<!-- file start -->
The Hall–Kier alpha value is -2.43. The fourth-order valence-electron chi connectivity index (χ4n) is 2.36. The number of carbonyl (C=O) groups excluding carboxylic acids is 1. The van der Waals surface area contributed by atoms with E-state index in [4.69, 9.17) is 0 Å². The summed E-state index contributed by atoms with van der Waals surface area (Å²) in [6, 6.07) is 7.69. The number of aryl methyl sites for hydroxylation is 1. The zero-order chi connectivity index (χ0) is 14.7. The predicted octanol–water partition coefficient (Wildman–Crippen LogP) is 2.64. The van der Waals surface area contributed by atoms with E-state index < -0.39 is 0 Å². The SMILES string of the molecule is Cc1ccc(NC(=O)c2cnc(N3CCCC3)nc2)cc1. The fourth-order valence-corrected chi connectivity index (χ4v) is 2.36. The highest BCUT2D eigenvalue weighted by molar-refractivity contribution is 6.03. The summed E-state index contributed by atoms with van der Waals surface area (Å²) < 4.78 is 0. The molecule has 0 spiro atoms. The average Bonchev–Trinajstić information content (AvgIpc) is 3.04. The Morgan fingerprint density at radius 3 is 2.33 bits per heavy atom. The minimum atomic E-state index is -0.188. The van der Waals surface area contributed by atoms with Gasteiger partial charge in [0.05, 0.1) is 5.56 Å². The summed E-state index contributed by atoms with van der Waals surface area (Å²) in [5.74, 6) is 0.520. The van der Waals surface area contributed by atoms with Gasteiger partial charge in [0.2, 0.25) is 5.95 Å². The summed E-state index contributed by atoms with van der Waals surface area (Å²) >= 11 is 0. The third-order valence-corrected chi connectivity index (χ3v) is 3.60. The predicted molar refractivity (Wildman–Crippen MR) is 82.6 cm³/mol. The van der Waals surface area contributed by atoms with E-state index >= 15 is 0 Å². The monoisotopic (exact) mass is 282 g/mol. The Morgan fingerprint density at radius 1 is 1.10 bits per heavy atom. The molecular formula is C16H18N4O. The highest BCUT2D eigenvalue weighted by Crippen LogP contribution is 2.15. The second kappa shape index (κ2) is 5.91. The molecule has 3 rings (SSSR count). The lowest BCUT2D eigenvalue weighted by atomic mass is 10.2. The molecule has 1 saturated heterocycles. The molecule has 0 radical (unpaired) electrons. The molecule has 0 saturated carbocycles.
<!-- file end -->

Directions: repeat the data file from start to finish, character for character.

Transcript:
The Hall–Kier alpha value is -2.43. The fourth-order valence-electron chi connectivity index (χ4n) is 2.36. The number of carbonyl (C=O) groups excluding carboxylic acids is 1. The van der Waals surface area contributed by atoms with E-state index in [4.69, 9.17) is 0 Å². The summed E-state index contributed by atoms with van der Waals surface area (Å²) in [6, 6.07) is 7.69. The number of aryl methyl sites for hydroxylation is 1. The zero-order chi connectivity index (χ0) is 14.7. The predicted octanol–water partition coefficient (Wildman–Crippen LogP) is 2.64. The van der Waals surface area contributed by atoms with E-state index < -0.39 is 0 Å². The SMILES string of the molecule is Cc1ccc(NC(=O)c2cnc(N3CCCC3)nc2)cc1. The fourth-order valence-corrected chi connectivity index (χ4v) is 2.36. The highest BCUT2D eigenvalue weighted by molar-refractivity contribution is 6.03. The summed E-state index contributed by atoms with van der Waals surface area (Å²) < 4.78 is 0. The molecule has 0 spiro atoms. The average Bonchev–Trinajstić information content (AvgIpc) is 3.04. The Morgan fingerprint density at radius 3 is 2.33 bits per heavy atom. The minimum atomic E-state index is -0.188. The van der Waals surface area contributed by atoms with Gasteiger partial charge in [0.05, 0.1) is 5.56 Å². The summed E-state index contributed by atoms with van der Waals surface area (Å²) in [5.74, 6) is 0.520. The van der Waals surface area contributed by atoms with Gasteiger partial charge in [0.2, 0.25) is 5.95 Å². The summed E-state index contributed by atoms with van der Waals surface area (Å²) >= 11 is 0. The third-order valence-corrected chi connectivity index (χ3v) is 3.60. The predicted molar refractivity (Wildman–Crippen MR) is 82.6 cm³/mol. The van der Waals surface area contributed by atoms with E-state index >= 15 is 0 Å². The monoisotopic (exact) mass is 282 g/mol. The Morgan fingerprint density at radius 1 is 1.10 bits per heavy atom. The molecular formula is C16H18N4O. The highest BCUT2D eigenvalue weighted by Crippen LogP contribution is 2.15. The second kappa shape index (κ2) is 5.91. The molecule has 3 rings (SSSR count). The lowest BCUT2D eigenvalue weighted by atomic mass is 10.2. The molecule has 1 saturated heterocycles. The molecule has 0 radical (unpaired) electrons. The molecule has 0 saturated carbocycles.